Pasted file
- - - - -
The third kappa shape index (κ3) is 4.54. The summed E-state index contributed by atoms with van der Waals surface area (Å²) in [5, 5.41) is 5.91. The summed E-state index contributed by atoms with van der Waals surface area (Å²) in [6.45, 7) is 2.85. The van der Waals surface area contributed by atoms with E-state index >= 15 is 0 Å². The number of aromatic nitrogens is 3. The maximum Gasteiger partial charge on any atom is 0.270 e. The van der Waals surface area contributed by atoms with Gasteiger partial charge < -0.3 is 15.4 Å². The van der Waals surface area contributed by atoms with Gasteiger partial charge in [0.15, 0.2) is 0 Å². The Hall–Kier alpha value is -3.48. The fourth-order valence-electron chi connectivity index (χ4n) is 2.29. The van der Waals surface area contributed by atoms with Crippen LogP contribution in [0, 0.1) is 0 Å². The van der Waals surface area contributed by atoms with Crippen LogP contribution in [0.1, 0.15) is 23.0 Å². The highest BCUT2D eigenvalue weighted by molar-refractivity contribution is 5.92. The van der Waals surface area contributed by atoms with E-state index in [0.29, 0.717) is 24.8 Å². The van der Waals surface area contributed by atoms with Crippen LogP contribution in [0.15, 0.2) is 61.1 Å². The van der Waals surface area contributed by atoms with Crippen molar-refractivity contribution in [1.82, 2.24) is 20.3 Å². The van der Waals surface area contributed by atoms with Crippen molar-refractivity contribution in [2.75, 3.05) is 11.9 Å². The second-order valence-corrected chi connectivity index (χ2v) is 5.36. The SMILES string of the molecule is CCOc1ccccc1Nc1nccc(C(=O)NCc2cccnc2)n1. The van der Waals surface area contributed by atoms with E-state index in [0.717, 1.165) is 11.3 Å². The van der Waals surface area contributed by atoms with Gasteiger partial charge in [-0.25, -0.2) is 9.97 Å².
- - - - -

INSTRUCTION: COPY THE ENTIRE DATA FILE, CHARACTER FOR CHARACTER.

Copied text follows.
The third kappa shape index (κ3) is 4.54. The summed E-state index contributed by atoms with van der Waals surface area (Å²) in [5, 5.41) is 5.91. The summed E-state index contributed by atoms with van der Waals surface area (Å²) in [6.45, 7) is 2.85. The van der Waals surface area contributed by atoms with E-state index >= 15 is 0 Å². The number of aromatic nitrogens is 3. The maximum Gasteiger partial charge on any atom is 0.270 e. The van der Waals surface area contributed by atoms with Gasteiger partial charge < -0.3 is 15.4 Å². The van der Waals surface area contributed by atoms with Gasteiger partial charge in [0.15, 0.2) is 0 Å². The Hall–Kier alpha value is -3.48. The fourth-order valence-electron chi connectivity index (χ4n) is 2.29. The van der Waals surface area contributed by atoms with Crippen LogP contribution in [0, 0.1) is 0 Å². The van der Waals surface area contributed by atoms with Crippen LogP contribution in [0.1, 0.15) is 23.0 Å². The highest BCUT2D eigenvalue weighted by molar-refractivity contribution is 5.92. The van der Waals surface area contributed by atoms with E-state index in [0.29, 0.717) is 24.8 Å². The van der Waals surface area contributed by atoms with Crippen LogP contribution in [0.15, 0.2) is 61.1 Å². The van der Waals surface area contributed by atoms with Crippen molar-refractivity contribution in [1.82, 2.24) is 20.3 Å². The van der Waals surface area contributed by atoms with Crippen molar-refractivity contribution in [2.75, 3.05) is 11.9 Å². The second-order valence-corrected chi connectivity index (χ2v) is 5.36. The SMILES string of the molecule is CCOc1ccccc1Nc1nccc(C(=O)NCc2cccnc2)n1. The van der Waals surface area contributed by atoms with E-state index in [0.717, 1.165) is 11.3 Å². The van der Waals surface area contributed by atoms with Gasteiger partial charge in [-0.25, -0.2) is 9.97 Å².